Today is Black Friday. Retailers around the world use this day to attract new customers by offering big promotions. What started out as a successful tactic has turned into a noose around the neck of many retailers. How so?
Black Friday started in the United States as an attempt to capture new customers at the start of the Xmas season. The logic was that customers would respond to the promotions and switch from one retailer to another. They might then enjoy the experience and choose to continue shopping with the new retailer again, even after the promotion had ended.
In the early days this approach was successful. So successful in fact, that lots of other retailers copied it. However, we have now reached a point where Black Friday sales have 2 major flaws:
Firstly, most retailers are doing it, so it becomes like a revolving door. Nobody wins.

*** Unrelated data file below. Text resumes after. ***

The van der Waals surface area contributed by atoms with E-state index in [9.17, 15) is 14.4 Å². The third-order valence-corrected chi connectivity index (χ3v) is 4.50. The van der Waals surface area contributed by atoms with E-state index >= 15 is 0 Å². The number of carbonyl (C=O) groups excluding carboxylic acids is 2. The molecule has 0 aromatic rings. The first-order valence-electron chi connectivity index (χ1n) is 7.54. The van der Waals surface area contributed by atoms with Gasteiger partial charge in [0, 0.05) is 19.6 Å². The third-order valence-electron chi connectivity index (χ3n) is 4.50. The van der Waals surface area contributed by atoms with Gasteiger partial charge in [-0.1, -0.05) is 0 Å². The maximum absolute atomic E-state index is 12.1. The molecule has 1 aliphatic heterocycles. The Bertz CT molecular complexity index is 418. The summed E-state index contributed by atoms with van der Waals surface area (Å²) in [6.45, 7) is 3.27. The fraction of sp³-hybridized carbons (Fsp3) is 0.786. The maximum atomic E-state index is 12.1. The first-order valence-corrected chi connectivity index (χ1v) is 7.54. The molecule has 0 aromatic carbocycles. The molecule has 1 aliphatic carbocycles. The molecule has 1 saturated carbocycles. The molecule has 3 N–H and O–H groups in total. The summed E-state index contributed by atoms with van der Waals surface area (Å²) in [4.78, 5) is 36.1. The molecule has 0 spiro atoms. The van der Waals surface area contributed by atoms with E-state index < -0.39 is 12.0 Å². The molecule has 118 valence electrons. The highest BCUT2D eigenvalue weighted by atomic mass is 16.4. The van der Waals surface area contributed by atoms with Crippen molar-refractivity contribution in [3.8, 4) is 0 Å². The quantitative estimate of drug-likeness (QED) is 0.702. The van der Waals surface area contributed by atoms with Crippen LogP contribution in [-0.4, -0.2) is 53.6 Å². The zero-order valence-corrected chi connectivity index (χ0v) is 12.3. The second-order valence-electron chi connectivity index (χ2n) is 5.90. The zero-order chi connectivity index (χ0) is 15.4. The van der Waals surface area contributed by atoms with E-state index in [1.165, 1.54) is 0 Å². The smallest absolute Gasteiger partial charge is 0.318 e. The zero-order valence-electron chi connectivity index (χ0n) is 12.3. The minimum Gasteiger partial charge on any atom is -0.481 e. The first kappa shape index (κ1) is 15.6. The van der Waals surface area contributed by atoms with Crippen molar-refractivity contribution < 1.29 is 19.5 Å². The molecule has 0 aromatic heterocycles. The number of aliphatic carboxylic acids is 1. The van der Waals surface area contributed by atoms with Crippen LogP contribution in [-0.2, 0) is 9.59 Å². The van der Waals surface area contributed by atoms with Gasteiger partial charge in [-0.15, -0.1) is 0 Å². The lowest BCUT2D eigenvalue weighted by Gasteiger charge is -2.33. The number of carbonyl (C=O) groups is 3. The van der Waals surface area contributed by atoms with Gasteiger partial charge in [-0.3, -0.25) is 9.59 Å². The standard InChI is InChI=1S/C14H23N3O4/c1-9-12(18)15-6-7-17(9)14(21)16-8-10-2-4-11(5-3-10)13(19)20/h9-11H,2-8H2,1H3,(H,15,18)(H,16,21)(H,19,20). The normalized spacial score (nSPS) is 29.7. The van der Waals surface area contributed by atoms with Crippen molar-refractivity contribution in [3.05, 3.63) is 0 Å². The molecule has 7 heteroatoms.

Secondly, savvy customers anticipate the promotion. They put off purchases earlier in November and bring forward purchases from December. They end up paying less for products that they would otherwise have purchased at full price.
One of the most important features of any successful promotion is that it is targeted at people who would not have purchased otherwise. With Black Friday, this isn’t happening.
So how should retailers get themselves out of this predicament? There is no easy answer. The biggest lesson in this is that when you discount, you should always be aware of the risk of the downward spiral. Once you are in the spiral, it is very hard to get out.
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